Saturday, November 15, 2008

Library reaches far beyond books to music, film and more

The Sun's guide to living wisely

Denise Ryan
Vancouver Sun: 2008 November 15

For anyone hooked on Google for information, Blockbuster for DVDs and Amazon for books delivered to the door, using your local library may seem a quaint idea -- like going back to elementary school, or visiting the house you grew up in to see how small its rooms look.

But libraries aren't just books any more, and a return to library use may be just what we need to shave a few line items off the budget.

Libraries are booming, partly because what they offer now is "far beyond books," said Ross Bliss, manager of lending services and popular reading at the Vancouver Public Library.

Major jumps in circulation over the last 10 years attest to the fact that libraries are more than keeping up with contemporary tastes. Circulation of books is up 24 per cent, juvenile lit is up 52 per cent and audio-visual materials have jumped up 106 per cent.

"We also have circulating magazines, current and past issues, and a vast collection of reference magazines, music CDs, spoken word, audio books, many of them in mp3 formats, language-learning kits, popular films, and instructional DVDs," Bliss said.

What many people still don't know, he said, is how incredibly easy and convenient the Internet has made public library access.

"The catalogues for all these things are all available online at," Bliss said. In addition, each library card holder has 50 free reserves a year, and whatever you order will be delivered to the library of your choice.

When you want to return something you can drop it off at any branch.

Not only that, Bliss said, but through the website you can access the library's most "unsung treasure," access to thousands of magazines worldwide.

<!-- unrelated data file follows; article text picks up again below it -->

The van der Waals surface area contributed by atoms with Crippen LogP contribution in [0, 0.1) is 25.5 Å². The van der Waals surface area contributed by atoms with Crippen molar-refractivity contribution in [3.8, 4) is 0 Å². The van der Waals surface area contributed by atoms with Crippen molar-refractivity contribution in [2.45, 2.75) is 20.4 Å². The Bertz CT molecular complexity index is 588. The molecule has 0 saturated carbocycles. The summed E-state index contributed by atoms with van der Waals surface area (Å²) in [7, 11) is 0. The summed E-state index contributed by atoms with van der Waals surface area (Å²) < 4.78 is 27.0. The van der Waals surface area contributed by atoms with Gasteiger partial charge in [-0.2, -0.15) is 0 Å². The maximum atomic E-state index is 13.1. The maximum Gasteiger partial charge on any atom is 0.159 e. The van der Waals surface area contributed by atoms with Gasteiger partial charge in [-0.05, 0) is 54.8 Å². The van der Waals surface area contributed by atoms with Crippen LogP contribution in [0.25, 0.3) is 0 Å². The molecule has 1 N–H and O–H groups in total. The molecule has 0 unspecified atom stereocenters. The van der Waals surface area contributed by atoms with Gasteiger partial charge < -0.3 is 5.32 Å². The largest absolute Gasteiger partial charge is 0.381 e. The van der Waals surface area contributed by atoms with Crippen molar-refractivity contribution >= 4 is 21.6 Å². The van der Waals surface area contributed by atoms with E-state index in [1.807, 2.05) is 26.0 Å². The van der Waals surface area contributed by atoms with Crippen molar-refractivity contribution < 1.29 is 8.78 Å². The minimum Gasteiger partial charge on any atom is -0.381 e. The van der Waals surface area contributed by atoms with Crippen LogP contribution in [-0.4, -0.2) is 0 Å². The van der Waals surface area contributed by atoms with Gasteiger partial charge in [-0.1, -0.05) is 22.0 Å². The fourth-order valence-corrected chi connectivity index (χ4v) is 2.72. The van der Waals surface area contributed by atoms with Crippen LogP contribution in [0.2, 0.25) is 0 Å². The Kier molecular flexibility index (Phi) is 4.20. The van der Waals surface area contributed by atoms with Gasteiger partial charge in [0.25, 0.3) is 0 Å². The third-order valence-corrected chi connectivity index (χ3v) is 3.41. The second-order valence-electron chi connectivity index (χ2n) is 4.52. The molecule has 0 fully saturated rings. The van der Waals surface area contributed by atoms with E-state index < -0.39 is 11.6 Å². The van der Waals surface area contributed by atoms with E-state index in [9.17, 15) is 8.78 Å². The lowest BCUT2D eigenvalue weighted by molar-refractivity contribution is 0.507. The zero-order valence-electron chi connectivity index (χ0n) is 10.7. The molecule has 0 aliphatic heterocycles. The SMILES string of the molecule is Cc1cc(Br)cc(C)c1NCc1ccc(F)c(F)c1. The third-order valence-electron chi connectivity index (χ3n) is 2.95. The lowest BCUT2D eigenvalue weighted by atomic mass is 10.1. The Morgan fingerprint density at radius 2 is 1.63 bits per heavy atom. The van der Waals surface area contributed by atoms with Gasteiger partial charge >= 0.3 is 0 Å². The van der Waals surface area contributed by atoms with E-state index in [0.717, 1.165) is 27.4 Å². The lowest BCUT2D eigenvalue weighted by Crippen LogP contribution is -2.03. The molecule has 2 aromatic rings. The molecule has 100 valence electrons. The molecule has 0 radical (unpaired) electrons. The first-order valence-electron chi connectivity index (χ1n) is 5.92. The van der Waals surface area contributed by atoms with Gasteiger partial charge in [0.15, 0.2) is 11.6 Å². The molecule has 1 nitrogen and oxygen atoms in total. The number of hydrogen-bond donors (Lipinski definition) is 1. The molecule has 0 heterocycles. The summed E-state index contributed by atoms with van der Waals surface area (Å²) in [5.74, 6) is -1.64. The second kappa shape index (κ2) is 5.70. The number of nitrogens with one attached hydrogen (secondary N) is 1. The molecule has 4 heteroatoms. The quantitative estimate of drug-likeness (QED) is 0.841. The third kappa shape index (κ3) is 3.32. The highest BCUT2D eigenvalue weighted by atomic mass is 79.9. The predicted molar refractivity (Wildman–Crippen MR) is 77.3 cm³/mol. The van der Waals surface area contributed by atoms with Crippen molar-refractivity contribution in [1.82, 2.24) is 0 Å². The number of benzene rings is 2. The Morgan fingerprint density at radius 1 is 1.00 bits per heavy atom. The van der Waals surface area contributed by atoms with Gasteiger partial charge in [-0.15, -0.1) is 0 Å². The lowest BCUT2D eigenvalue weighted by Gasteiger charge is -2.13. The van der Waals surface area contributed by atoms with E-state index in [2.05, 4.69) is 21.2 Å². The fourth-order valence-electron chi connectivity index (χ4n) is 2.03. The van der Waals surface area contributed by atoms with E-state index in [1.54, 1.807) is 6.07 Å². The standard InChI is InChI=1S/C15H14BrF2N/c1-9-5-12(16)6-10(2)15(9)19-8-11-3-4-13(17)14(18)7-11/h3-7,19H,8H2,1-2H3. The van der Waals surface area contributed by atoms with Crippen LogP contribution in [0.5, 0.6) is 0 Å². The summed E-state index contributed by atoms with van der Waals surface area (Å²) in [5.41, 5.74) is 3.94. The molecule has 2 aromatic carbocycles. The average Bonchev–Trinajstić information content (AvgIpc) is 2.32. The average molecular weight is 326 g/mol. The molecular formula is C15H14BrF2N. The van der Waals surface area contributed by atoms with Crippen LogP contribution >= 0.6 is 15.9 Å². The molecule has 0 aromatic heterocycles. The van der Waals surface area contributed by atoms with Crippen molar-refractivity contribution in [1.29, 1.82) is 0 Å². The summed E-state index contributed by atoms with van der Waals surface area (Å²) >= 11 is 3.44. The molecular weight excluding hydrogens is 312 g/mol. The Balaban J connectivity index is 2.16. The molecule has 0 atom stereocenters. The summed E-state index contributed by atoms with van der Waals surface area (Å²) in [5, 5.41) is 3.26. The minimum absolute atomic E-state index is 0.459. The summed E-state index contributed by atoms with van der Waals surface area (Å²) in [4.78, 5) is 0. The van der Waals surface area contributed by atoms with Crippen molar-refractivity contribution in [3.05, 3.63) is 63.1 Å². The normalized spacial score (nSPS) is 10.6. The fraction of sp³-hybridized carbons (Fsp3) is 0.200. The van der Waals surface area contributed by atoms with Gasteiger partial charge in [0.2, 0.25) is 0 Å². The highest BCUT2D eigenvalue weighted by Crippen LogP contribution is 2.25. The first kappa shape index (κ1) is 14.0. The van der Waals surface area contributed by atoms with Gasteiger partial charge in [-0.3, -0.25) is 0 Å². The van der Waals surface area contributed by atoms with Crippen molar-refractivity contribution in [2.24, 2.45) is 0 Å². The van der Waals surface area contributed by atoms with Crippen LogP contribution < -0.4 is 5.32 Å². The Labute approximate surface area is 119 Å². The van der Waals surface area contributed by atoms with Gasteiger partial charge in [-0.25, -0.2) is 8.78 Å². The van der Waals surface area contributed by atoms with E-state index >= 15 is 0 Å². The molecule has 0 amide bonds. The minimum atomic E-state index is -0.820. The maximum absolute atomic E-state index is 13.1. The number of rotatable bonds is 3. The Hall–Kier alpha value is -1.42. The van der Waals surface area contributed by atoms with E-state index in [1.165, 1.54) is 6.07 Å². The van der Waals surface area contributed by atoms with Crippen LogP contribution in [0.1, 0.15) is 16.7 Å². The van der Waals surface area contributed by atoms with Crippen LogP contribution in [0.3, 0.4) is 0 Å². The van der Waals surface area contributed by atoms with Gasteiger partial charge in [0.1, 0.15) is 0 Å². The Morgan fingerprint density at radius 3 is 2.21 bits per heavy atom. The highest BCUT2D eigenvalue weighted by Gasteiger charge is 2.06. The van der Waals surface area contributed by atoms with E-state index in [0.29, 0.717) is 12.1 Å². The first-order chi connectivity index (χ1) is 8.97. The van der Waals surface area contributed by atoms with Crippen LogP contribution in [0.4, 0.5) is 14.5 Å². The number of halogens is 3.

"You get the full text and full indexing for thousands of magazines, every issue, every article is indexed and almost all of them are full text. You can read them onscreen, download them, print them. This is proprietary stuff, it's not free to the whole world, but if you have a Vancouver library card, you can log on from anywhere in the world.

"Say you like Guitar Player for example, you can go online and read every issue. Or you want to research a digital camera, you can read everything that's been published about a particular model in photography magazines."

If you want to set up a book club, the library system provides sets of books for loaning out. The sets are handed over in a tote bag, with guidelines, a set of instructions and frequently asked questions.

"Again, you can do it online, and the books would be sent to your local library," Bliss said.

The VPL offers books in more than a dozen languages, and bases its multilingual collections on local demographics.

Bliss is also excited about the VPL's genealogy data base.

The VPL subscribes to the library edition of, and it is available to users online. "It's a crazy resource for doing genealogical research, just fantastic, but very expensive for an individual to subscribe to," Bliss said. The library also offers the very popular Chinese Genealogy Wiki.

The search interface on the website is easy to use. Simply log in with your library card from home, request the first available copy if you want a film or book, and type in which branch you'd like to have it delivered to.

There are good reasons to make the trek to your library too. In addition to reading programs for all ages, there are musical performances, lectures and entertainment.

"It's a place to socialize," Bliss said. "It's a place to relax, there are activated spaces, quiet spaces and spaces for community use. You can even bring your coffee, as long as it has a lid."